The persistence of the old regime, and steroids

Bill James recently made the interesting comment, talking about changing views on steroids use by athletes, that “history coalesces only around an extreme position.”   Let’s leave the odd locution aside for a minute and look at the issue he’s talking about, and his view on it.  He means that for any controversial issue on which the dominant opinions are each extreme, in the end, one will win out, without there being a compromise.  In the steroids example, he argues that while right now, most people—most sports fans, sportswriters, and sports officials—are resolutely in favor of banning steroid users and denying them the right to win awards and go into halls of fame, etc., down the line, we’ll see widespread acceptance of the other extreme position, that steroid use is no big deal and merits no punishment.

Is James right about steroids?  I think so.  Steroids have been demonized but they are widely used as medicine and this use is increasing.  Over time, as we all become more familiar with steroids, will we really see them as so different from, say, aspirin or cortisone?  Both are performance-altering substances.  And indeed we accept that athletes can use either or both, without deserving any punishment.

The dividing line, in the received view, would seem rather to fall between substances that help athletes recover from a problem, to return to their “natural” physical state, and those that enhance their “natural” abilities.  But what about coffee?  Tony Gwynn, one of baseball’s best-ever hitters, is famous for having drunk enormous amounts of coffee while he played, before and during games.  Coffee certainly heightens awareness and there are studies showing that it also improves athletic performance.  And nobody cares that Tony Gwynn drank so much coffee—he was elected to the baseball Hall of Fame in his first year of eligibility.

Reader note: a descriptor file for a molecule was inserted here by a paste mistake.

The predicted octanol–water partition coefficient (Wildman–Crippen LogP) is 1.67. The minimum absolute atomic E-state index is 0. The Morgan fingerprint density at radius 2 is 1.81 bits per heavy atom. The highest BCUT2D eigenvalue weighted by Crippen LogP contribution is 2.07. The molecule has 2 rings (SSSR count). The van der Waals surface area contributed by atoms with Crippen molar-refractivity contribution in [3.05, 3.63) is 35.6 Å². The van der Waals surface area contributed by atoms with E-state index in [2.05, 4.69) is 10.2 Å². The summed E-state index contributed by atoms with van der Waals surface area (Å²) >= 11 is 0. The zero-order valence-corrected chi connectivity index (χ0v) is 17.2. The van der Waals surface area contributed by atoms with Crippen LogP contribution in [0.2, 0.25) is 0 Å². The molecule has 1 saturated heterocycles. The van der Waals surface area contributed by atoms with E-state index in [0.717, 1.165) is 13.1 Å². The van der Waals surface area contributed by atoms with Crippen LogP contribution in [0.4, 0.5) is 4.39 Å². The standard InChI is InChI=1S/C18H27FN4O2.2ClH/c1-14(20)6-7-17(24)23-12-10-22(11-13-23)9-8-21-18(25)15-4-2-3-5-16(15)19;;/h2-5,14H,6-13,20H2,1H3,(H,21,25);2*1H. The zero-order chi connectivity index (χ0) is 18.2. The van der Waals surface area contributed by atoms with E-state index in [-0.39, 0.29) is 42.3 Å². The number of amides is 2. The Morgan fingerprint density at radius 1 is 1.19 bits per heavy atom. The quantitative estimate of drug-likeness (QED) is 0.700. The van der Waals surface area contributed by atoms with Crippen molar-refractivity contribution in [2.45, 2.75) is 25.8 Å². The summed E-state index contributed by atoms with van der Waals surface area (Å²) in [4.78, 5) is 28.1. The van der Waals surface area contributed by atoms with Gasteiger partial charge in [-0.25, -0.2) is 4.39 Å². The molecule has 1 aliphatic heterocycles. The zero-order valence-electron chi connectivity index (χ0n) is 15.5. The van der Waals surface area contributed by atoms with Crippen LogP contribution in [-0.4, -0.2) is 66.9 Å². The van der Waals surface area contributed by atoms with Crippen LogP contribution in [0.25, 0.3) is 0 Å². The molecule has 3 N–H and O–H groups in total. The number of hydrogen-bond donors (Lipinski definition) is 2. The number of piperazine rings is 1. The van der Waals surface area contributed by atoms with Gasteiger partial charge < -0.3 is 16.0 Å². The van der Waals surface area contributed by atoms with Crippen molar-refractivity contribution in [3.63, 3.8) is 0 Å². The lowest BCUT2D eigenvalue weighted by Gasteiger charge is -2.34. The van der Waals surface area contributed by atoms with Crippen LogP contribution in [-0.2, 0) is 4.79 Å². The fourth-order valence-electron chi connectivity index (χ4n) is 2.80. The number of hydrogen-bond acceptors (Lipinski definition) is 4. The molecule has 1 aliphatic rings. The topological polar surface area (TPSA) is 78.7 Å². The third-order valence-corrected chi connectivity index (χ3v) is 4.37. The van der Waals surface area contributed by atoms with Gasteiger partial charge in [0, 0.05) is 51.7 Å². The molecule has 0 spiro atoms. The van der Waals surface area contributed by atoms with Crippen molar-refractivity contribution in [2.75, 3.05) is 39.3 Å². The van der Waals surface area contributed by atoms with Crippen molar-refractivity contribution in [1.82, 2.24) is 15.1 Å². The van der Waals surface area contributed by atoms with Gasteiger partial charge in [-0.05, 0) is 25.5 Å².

So the “recovery vs. enhancement” dividing line doesn’t hold either, at least when it comes to taking substances we accept as a part of everyday life.  And as James notes, “more of us are going to be using more and more steroids for more and more things.”  So even though steroids come from a lab rather than a berry, and enhance, or seem to enhance, performance, we’ll likely come to see them as an ordinary part of all of our everyday lives asas aspirin and perhaps even coffee.  Meaning that like cortisone, we’ll be fine with athletes getting them from a doctor, to be used to treat some problem or other.  And once this happens, it will be hard, or at least much harder, to argue, that we should punish athletes who took them, even if this wasn’t done under a doctor’s care.